ROANOKE, Va. — Nine companies owned by Gov. Jim Justice and his family that are defendants in a lawsuit filed by the United States government in May continue to argue they should not be part of a lawsuit filed in Virginia.
Double Bonus Coal Company, Dynamic Energy Inc., Frontier Coal Company, Justice Energy Company Inc., Justice Highwall Mining Inc., Keystone Services Industries Inc., M&P Services Inc., Nufac Mining Company Inc, and Pay Car Mining Company Inc. filed a reply in support of their motion to dismiss July 30 in U.S. District Court for the Western District of West Virginia
"In its Response to Defendants’ Motion to Dismiss, the Plaintiff asserts that the Movants and their attorneys have misled the Court through factual assertions made in their Memorandum of Law in support of the Motion to Dismiss. This is simply false," the reply states. "The only Defendant entities that moved to dismiss the Complaint are those entities which are subsidiaries of Bluestone Resources, Inc. All other Defendants answered the Complaint."
The nine companies claim they have never alleged that they have "no ties" to the Western District of Virginia and the government’s characterization to the contrary is misleading.
The companies allege that in weighing the factors a court considers in determining whether personal jurisdiction exists, there is a lack of sufficient minimum contacts for personal jurisdiction to rest with this court, according to the reply.
The companies believe they should be dismissed from the complaint for lack of personal jurisdiction.
"The Movants cannot reasonably be expected to be brought into Court in Virginia based on civil penalties assessed under the Mine Act for mining activity that occurred outside of Virginia," the reply states. "This cause of action directly stems from the Movants mining activity in West Virginia and the assessment of civil penalties related to that mining activity. Therefore, the Virginia long-arm statute does not reach the Movants alleged conduct and the specific jurisdiction inquiry should end there."
The companies sought to be dismissed from the complaint on July 9. The United States replied to the motion to dismiss on July 23, arguing that the Federal Debt Collection Procedures Act creates a nationwide jurisdiction to enforce debts owed to the federal government.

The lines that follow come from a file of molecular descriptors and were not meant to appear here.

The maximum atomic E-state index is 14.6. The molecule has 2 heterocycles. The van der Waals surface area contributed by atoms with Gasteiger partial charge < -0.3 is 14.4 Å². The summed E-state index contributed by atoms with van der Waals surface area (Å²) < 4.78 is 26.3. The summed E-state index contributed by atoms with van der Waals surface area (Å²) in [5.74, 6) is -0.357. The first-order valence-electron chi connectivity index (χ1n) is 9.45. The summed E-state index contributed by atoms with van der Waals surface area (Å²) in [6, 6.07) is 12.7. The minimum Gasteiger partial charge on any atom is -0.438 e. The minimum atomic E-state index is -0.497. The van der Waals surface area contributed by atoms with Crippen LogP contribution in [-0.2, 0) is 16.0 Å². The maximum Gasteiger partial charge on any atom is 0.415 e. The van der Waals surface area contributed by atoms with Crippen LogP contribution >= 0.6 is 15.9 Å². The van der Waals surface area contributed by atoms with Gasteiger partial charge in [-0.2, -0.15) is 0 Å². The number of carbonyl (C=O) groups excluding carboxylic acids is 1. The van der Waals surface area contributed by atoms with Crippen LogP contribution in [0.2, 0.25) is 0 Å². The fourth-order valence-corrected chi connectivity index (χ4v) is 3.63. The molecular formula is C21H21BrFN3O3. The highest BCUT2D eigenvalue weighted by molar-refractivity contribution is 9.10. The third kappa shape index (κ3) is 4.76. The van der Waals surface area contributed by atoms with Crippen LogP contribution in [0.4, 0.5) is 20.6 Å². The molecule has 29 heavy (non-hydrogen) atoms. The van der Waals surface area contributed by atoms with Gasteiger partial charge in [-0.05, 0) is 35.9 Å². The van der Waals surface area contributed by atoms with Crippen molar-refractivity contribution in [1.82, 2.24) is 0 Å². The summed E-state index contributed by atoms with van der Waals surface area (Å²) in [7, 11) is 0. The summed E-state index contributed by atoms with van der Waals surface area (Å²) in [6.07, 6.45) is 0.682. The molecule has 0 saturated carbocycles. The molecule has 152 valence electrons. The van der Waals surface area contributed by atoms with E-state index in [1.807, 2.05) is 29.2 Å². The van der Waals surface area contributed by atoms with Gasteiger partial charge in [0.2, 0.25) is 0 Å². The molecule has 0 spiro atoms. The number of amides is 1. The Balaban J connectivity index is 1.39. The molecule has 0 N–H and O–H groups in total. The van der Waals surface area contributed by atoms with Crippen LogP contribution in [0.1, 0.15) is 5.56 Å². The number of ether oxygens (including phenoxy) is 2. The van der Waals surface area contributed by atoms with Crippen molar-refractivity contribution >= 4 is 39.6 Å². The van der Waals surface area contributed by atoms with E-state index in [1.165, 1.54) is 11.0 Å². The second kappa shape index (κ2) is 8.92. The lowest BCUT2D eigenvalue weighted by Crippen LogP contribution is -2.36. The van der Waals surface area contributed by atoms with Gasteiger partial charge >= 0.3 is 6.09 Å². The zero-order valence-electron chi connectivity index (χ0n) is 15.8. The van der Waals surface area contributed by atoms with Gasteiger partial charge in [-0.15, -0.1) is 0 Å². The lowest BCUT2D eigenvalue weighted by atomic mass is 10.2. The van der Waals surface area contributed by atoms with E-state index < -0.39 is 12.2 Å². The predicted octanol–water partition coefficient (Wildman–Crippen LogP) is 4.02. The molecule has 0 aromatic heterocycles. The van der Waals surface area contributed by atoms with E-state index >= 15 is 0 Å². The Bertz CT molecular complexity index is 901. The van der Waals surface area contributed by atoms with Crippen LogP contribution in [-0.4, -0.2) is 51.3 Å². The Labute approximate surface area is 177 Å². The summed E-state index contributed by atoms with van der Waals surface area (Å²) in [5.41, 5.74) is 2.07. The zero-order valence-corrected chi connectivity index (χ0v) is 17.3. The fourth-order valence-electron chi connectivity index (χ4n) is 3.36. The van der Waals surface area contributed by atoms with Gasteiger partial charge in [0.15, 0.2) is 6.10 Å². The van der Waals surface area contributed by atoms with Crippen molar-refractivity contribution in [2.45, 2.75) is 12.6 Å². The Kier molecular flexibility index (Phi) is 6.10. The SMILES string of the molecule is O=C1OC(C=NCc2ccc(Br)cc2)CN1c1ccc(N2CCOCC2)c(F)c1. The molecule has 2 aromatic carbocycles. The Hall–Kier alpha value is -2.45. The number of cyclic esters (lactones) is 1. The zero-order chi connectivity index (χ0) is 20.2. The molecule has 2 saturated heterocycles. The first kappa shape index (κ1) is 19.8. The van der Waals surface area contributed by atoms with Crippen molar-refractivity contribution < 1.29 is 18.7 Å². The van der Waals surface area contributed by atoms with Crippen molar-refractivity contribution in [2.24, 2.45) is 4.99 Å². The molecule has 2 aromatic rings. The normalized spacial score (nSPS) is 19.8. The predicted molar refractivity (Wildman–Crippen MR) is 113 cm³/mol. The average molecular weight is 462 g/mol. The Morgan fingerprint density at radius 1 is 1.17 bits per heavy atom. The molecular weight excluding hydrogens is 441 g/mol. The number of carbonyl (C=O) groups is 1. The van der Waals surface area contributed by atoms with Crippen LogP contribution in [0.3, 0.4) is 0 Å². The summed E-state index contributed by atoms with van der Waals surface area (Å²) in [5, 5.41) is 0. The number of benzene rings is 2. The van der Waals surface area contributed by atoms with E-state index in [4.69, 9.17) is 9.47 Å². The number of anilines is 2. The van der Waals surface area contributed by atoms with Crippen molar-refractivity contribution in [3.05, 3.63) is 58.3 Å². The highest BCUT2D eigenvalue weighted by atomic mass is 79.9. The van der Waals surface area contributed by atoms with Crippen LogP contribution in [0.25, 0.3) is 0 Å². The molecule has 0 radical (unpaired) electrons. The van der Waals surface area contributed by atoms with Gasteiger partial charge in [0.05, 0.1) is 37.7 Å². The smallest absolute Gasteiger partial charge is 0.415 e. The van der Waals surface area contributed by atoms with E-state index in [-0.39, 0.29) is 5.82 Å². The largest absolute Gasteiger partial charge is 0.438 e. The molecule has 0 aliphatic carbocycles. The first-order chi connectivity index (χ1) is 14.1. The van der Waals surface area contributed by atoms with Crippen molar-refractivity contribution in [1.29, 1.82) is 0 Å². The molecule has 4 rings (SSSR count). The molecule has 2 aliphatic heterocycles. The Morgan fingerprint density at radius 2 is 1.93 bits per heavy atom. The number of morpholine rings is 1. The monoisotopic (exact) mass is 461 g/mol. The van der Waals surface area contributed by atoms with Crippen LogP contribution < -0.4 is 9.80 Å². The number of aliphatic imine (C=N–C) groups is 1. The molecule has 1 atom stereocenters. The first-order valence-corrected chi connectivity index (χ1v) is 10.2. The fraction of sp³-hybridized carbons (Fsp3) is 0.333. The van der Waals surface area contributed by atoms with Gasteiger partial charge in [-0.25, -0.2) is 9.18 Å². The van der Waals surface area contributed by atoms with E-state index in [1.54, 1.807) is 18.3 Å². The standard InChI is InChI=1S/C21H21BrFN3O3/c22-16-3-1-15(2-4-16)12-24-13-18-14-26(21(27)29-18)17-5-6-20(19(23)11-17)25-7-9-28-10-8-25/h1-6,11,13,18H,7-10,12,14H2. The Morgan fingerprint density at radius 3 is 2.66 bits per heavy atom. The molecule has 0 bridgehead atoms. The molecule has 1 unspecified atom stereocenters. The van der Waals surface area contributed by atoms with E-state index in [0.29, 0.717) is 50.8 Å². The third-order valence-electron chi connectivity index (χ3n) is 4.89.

The complaint, filed in the U.S. District Court for the Western District of Virginia on May 7, alleged that between May 3, 2014, and May 3, 2019, the Mine Safety and Health Administration (MSHA) issued 2,297 citations to 23 mines for violation of the Mine Health and Safety Act.
The defendants failed to pay the $3,954,984.37 in penalties and did not even notify MSHA that it contested the assessed civil penalties, according to the suit.
The government claims when the defendants failed to pay the civil penalties for 100 days—despite two demand letters—MSHA referred the civil penalties to the Department of Treasury for collection.
The Department of Treasury then made another written demand on the defendants, but they still failed to pay, and the Department of Treasury referred the civil penalties to the Department of Justice for collection.
On Sept. 5, the U.S. Attorney’s Office for the Western District of Virginia made a written demand on the defendants for the delinquent debts and the defendants still failed to pay the penalties.
An additional $821,386.03 was added to the original penalties in administrative costs and interest.
The 23 defendants are: Southern Coal Corporation; Justice Coal of Alabama; A&G Coal Corporation; Black River Coal; Chestnut Land Holdings; Double Bonus Coal Company; Dynamic Energy; Four Star Resources; Frontier Coal Company; Infinity Energy; Justice Energy Company; Justice Highwall Mining; Kentucky Fuel Corporation; Keystone Service Industries; M&P Services; Nine Mile Mining; Nufac Mining Company; Pay Car Mining; Premium Coal Company; S and H Mining; Sequoia Energy; Tams Management; and Virginia Fuel Corporation.
U.S. District Court for the Western District of Virginia Case number: 7:19-cv-00354